skip navigation


Register for Latest Research

Stay Informed
Register with NCJRS to receive NCJRS's biweekly e-newsletter JUSTINFO and additional periodic emails from NCJRS and the NCJRS federal sponsors that highlight the latest research published or sponsored by the Office of Justice Programs.

NCJRS Abstract

The document referenced below is part of the NCJRS Virtual Library collection. To conduct further searches of the collection, visit the Virtual Library. See the Obtain Documents page for direction on how to access resources online, via mail, through interlibrary loans, or in a local library.


NCJ Number: 77239 Add to Shopping cart Find in a Library
Title: Implementation Issues
Author(s): W Williams
Corporate Author: University of Washington
Ctr for the Assessment of Delinquent Behavior and Its Prevention
United States of America
Date Published: 1979
Page Count: 109
Sponsoring Agency: National Institute of Justice/
Rockville, MD 20849
University of Washington
Seattle, WA 98105
US Securities and Exchange Cmssn
Washington, DC 20549-2736
Grant Number: 77-JN-99-0017
Sale Source: National Institute of Justice/
NCJRS paper reproduction
Box 6000, Dept F
Rockville, MD 20849
United States of America
Document: PDF
Language: English
Country: United States of America
Annotation: Developed at the National Center for the Assessment of Delinquent Behavior and Its Prevention (NCADBIP), this monograph addresses both the immediate problem of implementing a known decision and the problem of raising an organization's capability to implement unknown future decisions.
Abstract: The first essay considers what is known about the implementation process and sets forth seven basic tenets of the implementation perspective. These tenets include the need for extensive community modification of program approaches, the use of the institutional process as the central focus of program implementation, and the necessity of discretionary behavior as a component of social services delivery. In addition, the essay discusses four critical questions the social agency should address in working toward a more defined strategy based on the implementation perspective. These include (1) establishing the primary guides, which are bargaining and fixing, to agency decisions and actions; (2) establishing structural means that support congruent responsibility and authority; (3) raising the competence of both Federal staff and grantees; and (4) developing an information process. Finally, the essay recommends that the individual agency should analyze the appropriateness and feasibility of the implementation perspective in terms of commitments, limits, and resources. A second essay focuses on the basic notion of management control, both generally and specifically, for the Federal social agency. The essay discusses information as the basic raw material of governance, presents definitions and concepts needed to discuss information development and use, and considers available techniques for analyzing and developing information in support of policy formulation, control, and advice. In addition, current field techniques that are available for gathering information are considered, and an agency information strategy is described. Notes and references accompany each essay. The appendix contains the implementation assessment design for Washington State's juvenile justice reform law, House Bill 371, along with information on fieldwork tasks, fieldwork protocol, and background notes.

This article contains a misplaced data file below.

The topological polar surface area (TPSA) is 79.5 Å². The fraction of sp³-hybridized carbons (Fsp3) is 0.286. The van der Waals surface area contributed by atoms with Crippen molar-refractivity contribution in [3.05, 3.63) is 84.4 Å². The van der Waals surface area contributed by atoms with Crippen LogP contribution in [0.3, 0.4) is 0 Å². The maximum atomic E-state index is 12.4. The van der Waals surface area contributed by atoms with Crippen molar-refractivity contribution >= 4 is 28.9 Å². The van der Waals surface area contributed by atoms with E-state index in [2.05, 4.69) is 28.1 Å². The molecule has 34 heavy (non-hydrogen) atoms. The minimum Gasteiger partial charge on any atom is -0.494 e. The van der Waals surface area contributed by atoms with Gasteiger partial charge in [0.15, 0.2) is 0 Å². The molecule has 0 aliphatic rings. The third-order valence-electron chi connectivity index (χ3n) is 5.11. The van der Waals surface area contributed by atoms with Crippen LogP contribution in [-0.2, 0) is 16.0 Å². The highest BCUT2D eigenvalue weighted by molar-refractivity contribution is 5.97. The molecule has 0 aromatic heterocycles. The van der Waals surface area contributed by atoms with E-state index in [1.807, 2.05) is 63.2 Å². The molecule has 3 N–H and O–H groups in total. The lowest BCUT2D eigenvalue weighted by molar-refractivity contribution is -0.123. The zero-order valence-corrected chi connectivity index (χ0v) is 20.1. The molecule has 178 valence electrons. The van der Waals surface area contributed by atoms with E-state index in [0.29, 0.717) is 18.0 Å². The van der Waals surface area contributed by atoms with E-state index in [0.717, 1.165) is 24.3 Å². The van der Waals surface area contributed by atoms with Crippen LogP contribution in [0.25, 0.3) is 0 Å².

Index Term(s): Assaults on police; Change management; Office of Juvenile Justice and Delinquency Prevention (OJJDP); Program planning
Note: Reports of the National Juvenile Justice Assessment Centers.
To cite this abstract, use the following link:

*A link to the full-text document is provided whenever possible. For documents not available online, a link to the publisher's website is provided. Tell us how you use the NCJRS Library and Abstracts Database - send us your feedback.